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How it works?
Electric power is transformed to other forms of energy when electric charges move through an electric potential (voltage) difference, which occurs in electrical components in electric circuits. From the standpoint of electric power, components in an electric circuit can be divided into two categories:
Passive devices or loads: When electric charges move through a potential difference from a higher to a lower voltage, that is when conventional current (positive charge) moves from the positive (+) terminal to the negative (?) terminal, work is done by the charges on the device. The potential energy of the charges due to the voltage between the terminals is converted to kinetic energy in the device. These devices are called passive components or loads; they 'consume' electric power from the circuit, converting it to other forms of energy such as mechanical work, heat, light, etc. Examples are electrical appliances, such as light bulbs, electric motors, and electric heaters. In alternating current (AC) circuits the direction of the voltage periodically reverses, but the current always flows from the higher potential to the lower potential side.
Active devices or power sources: If the charges are moved by an 'exterior force' through the device in the direction from the lower electric potential to the higher, (so positive charge moves from the negative to the positive terminal), work will be done on the charges, and energy is being converted to electric potential energy from some other type of energy, such as mechanical energy or chemical energy. Devices in which this occurs are called active devices or power sources; such as electric generators and batteries.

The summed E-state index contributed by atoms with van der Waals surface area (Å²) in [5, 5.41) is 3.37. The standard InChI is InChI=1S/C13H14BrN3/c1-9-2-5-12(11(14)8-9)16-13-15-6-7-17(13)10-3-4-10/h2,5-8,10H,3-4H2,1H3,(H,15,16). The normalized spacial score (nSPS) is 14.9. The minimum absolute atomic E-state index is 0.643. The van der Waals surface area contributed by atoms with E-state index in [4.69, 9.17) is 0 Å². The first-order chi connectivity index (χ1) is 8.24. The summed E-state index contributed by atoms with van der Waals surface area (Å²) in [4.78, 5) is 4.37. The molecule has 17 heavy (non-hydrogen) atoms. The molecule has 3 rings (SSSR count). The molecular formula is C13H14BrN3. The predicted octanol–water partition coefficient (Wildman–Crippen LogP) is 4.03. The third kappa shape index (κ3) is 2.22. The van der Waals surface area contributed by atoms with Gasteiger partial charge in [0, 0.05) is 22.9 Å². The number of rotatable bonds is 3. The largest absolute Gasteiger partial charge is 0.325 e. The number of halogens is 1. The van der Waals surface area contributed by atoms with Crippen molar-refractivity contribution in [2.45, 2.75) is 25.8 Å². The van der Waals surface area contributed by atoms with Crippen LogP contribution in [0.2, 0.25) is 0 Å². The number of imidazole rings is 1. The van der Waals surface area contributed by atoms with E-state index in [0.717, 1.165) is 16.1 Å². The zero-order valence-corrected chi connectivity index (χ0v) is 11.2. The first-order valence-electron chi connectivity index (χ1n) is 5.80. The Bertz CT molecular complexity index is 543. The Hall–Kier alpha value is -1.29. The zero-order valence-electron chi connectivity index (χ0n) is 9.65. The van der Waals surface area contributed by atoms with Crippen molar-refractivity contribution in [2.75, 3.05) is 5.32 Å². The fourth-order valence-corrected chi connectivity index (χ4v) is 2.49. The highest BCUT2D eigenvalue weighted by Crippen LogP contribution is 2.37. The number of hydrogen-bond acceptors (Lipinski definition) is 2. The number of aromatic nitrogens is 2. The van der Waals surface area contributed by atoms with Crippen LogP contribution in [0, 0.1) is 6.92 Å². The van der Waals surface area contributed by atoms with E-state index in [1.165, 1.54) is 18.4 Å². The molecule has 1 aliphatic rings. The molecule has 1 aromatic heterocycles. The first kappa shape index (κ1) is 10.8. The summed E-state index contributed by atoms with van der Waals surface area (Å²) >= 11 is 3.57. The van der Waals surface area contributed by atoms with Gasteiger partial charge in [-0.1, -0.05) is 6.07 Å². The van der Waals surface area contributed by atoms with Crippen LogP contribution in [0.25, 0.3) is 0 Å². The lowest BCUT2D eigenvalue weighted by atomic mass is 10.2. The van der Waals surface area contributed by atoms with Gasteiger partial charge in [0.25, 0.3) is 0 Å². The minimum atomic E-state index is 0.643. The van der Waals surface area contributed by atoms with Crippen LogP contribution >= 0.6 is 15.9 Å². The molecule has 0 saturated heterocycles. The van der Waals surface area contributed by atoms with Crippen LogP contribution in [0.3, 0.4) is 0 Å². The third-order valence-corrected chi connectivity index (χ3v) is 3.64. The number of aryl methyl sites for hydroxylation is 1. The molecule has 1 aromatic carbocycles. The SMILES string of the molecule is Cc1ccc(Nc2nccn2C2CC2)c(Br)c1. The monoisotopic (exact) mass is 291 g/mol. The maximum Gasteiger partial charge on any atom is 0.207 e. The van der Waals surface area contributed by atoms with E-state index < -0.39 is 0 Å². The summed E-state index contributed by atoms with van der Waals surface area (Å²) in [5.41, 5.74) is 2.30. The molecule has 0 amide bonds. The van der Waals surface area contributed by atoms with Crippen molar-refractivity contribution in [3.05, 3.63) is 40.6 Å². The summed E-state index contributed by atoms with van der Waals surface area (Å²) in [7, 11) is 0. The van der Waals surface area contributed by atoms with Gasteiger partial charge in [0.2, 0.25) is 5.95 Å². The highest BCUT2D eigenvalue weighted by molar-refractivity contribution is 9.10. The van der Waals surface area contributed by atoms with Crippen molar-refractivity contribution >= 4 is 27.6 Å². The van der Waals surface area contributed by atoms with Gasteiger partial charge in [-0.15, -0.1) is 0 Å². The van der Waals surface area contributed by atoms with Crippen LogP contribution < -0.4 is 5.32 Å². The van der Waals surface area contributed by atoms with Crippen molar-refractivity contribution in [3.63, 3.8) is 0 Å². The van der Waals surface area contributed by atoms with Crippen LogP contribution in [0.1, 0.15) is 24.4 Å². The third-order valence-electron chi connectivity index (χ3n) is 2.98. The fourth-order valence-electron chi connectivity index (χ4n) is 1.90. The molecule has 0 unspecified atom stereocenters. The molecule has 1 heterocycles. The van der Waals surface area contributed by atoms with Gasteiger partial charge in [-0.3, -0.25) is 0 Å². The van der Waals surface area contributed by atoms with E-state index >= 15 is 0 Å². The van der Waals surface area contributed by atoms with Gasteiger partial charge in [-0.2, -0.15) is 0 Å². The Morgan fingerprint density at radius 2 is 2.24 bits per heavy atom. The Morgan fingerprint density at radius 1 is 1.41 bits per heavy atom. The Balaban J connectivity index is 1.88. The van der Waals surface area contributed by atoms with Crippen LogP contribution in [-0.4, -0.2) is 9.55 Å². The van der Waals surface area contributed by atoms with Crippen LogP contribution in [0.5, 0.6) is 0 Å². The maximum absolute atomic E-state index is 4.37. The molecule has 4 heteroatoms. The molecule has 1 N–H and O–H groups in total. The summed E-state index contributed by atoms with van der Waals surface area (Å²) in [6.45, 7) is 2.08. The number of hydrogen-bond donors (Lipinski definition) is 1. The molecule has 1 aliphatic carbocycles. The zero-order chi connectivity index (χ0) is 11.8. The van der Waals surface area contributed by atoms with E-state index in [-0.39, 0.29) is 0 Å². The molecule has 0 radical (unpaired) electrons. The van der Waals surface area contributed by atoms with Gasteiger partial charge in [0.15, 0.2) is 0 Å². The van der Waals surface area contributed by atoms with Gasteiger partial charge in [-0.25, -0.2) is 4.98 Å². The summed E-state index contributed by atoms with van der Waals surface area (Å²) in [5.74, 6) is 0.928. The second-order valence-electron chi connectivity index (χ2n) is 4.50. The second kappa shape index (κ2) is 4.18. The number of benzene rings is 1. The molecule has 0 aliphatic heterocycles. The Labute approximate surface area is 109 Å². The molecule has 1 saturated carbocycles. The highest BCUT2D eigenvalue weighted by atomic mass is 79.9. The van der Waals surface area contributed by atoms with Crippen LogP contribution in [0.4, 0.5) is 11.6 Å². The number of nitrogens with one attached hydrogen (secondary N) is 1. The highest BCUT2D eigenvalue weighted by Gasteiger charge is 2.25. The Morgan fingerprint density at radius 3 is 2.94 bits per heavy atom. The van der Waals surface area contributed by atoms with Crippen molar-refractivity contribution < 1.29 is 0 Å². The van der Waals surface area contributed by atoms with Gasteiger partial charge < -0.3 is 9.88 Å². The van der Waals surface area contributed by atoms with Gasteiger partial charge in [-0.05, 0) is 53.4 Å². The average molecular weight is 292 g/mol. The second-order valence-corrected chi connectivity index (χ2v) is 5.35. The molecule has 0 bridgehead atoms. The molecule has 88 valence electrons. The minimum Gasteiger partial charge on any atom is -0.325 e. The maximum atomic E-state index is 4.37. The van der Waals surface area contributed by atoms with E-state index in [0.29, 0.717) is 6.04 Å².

Some devices can be either a source or a load, depending on the voltage and current through them. For example, a rechargeable battery acts as a source when it provides power to a circuit, but as a load when it is connected to a battery charger and is being recharged.
Electric system, Wkipedia:
An electric power system is a network of electrical components used to supply, transfer and use electric power. An example of an electric power system is the network that supplies a region's homes and industry with power?for sizable regions, this power system is known as the grid and can be broadly divided into the generators that supply the power, the transmission system that carries the power from the generating centres to the load centres and the distribution system that feeds the power to nearby homes and industries. Smaller power systems are also found in industry, hospitals, commercial buildings and homes. The majority of these systems rely upon three-phase AC power?the standard for large-scale power transmission and distribution across the modern world. Specialised power systems that do not always rely upon three-phase AC power are found in aircraft, electric rail systems, ocean liners and automobiles.
What electrical repairs in the car?
While the electrician is most often associated with the assembly and repair of electrical installations his knowledge could prove to be very important when carrying out repairs on cars, not just those cars, but also trucks or such other means of transport such as buses and motorcycles. It turns out that without access to electricity in the car or not we could use the radio, or for example, from the wiper during adverse weather. Electricity in cars is very common and more attention devoted its people planning the production of new car models. They have already been entered into force on cars that do not use the fuel, and the move thanks to electricity.